DiBiaso would sometimes wake up during the night, too, and find Mo still awake, watching West Coast NBA games.

"That's all he watches, ESPN," DiBiaso said. "I said, 'How did I get the NBA package on my TV? I never had the NBA Package. Did you order the NBA Package?' And he just has this smile on his face." (For the record, Mo said, DiBiaso already had it.)

But the smiles aren't new. When Mo was a student manager at Everett High, one of his jobs included making Dunkin' Donuts runs for the coaches. So he'd grab a $20 bill, run down the street and return with iced coffees and iced teas. "And it would be a standing joke," DiBiaso said. " 'Mo, where's the change?' " Then Mo would flash that big smile. "Oh," he'd say, "I bought a sandwich." And, yes, DiBiaso would smile back.

"Mo's one of those people that if you met and spent a least few minutes with, you'd know your answer of why everyone helps," said Nuzzo. "He's one of those people."

Nuzzo's favorite "Mo moment" came in 2002. The Everett High team bus pulled up to the Boston University campus for its Super Bowl championship game. Nuzzo remembers feeling overwhelmed by the large campus and the game ahead -- until Mo came down the aisle.
"He kept walking down the bus aisle and he was asking everyone if they were nervous," Nuzzo said. "Here was this little kid, and he was probably the most nervous out of all of us."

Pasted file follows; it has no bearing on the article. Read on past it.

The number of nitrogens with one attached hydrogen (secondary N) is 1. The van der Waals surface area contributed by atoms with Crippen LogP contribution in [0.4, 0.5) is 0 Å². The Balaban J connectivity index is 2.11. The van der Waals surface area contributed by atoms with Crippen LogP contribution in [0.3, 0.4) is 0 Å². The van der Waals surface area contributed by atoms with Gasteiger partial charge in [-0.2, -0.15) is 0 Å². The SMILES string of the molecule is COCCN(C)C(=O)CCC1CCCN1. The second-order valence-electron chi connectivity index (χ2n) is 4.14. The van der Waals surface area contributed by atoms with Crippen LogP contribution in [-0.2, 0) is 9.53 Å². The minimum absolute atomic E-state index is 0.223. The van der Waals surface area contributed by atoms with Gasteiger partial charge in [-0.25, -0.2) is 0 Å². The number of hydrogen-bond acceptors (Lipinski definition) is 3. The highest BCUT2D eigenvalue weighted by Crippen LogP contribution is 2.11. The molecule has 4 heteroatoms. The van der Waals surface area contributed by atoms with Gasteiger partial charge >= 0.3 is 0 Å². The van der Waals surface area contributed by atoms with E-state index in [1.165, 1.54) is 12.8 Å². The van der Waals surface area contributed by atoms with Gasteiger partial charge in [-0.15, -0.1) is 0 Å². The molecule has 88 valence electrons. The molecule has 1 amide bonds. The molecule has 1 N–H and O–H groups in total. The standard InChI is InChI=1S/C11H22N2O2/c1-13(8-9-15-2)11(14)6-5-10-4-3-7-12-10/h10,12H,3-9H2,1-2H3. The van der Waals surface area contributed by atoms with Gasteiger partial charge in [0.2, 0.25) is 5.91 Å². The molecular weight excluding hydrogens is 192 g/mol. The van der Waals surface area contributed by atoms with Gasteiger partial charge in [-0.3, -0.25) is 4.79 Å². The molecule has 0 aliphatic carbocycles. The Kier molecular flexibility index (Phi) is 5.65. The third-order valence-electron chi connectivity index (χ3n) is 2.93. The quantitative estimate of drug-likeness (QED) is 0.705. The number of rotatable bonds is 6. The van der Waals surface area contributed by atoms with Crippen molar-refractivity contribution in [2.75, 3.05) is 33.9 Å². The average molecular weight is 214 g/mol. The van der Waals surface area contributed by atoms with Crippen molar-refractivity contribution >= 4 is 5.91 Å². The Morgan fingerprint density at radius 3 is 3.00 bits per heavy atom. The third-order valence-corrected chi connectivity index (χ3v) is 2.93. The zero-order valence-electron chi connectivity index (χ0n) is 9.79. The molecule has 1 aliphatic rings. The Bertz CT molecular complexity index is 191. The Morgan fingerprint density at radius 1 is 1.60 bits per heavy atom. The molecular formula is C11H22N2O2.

But it was exactly the moment of levity they needed. The victory was the first of back-to-back Super Bowl titles for Everett.

"He's the type of person you really can't describe," Pietrantonio said of Mo. "You have to meet him, you have to talk to him. He's a special kid."

Just last week, Pietrantonio caught up with Mo during halftime of a Celtics-Knicks game at TD Garden. They talked, they laughed, and Pietrantonio eventually asked how his family's apartment hunt was going.

They found one, Mo said.

"And this big smile comes on his face," Pietrantonio said. "'It's three bedrooms. It's the first time I have my own bedroom.' He's all excited. Then he said, 'Now I can put up my own posters and not worry about what my brother has to say.' "

Mo then smiled again. Just like normal.

Matt Stout may be reached at mattpstout@gmail.com.